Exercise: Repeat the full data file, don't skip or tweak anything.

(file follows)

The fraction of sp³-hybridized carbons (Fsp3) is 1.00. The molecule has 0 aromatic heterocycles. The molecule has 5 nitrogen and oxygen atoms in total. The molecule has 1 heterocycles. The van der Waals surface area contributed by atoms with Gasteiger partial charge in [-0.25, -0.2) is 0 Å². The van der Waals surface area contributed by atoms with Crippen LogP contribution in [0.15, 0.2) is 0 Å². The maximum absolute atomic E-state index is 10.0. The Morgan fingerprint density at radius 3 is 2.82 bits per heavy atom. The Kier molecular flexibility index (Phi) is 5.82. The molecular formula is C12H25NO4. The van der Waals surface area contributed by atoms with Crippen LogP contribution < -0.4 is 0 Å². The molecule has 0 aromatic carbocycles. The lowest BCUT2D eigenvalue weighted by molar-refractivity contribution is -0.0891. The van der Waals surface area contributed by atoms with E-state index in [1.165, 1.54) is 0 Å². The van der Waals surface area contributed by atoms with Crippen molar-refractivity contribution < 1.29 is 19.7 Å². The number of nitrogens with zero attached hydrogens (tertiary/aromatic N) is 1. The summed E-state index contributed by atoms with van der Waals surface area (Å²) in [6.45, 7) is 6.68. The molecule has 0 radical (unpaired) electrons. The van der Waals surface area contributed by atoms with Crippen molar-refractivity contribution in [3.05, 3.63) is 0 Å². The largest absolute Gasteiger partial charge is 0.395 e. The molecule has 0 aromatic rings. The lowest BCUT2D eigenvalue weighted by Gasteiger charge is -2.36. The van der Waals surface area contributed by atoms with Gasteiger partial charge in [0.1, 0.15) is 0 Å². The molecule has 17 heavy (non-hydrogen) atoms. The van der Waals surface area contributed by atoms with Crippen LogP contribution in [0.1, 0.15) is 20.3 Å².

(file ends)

The fraction of sp³-hybridized carbons (Fsp3) is 1.00. The molecule has 0 aromatic heterocycles. The molecule has 5 nitrogen and oxygen atoms in total. The molecule has 1 heterocycles. The van der Waals surface area contributed by atoms with Gasteiger partial charge in [-0.25, -0.2) is 0 Å². The van der Waals surface area contributed by atoms with Crippen LogP contribution in [0.15, 0.2) is 0 Å². The maximum absolute atomic E-state index is 10.0. The Morgan fingerprint density at radius 3 is 2.82 bits per heavy atom. The Kier molecular flexibility index (Phi) is 5.82. The molecular formula is C12H25NO4. The van der Waals surface area contributed by atoms with Crippen LogP contribution < -0.4 is 0 Å². The molecule has 0 aromatic carbocycles. The lowest BCUT2D eigenvalue weighted by molar-refractivity contribution is -0.0891. The van der Waals surface area contributed by atoms with E-state index in [1.165, 1.54) is 0 Å². The van der Waals surface area contributed by atoms with Crippen molar-refractivity contribution < 1.29 is 19.7 Å². The number of nitrogens with zero attached hydrogens (tertiary/aromatic N) is 1. The summed E-state index contributed by atoms with van der Waals surface area (Å²) in [6.45, 7) is 6.68. The molecule has 0 radical (unpaired) electrons. The van der Waals surface area contributed by atoms with Crippen molar-refractivity contribution in [3.05, 3.63) is 0 Å². The largest absolute Gasteiger partial charge is 0.395 e. The molecule has 0 aromatic rings. The lowest BCUT2D eigenvalue weighted by Gasteiger charge is -2.36. The van der Waals surface area contributed by atoms with Gasteiger partial charge in [0.1, 0.15) is 0 Å². The molecule has 17 heavy (non-hydrogen) atoms. The van der Waals surface area contributed by atoms with Crippen LogP contribution in [0.1, 0.15) is 20.3 Å².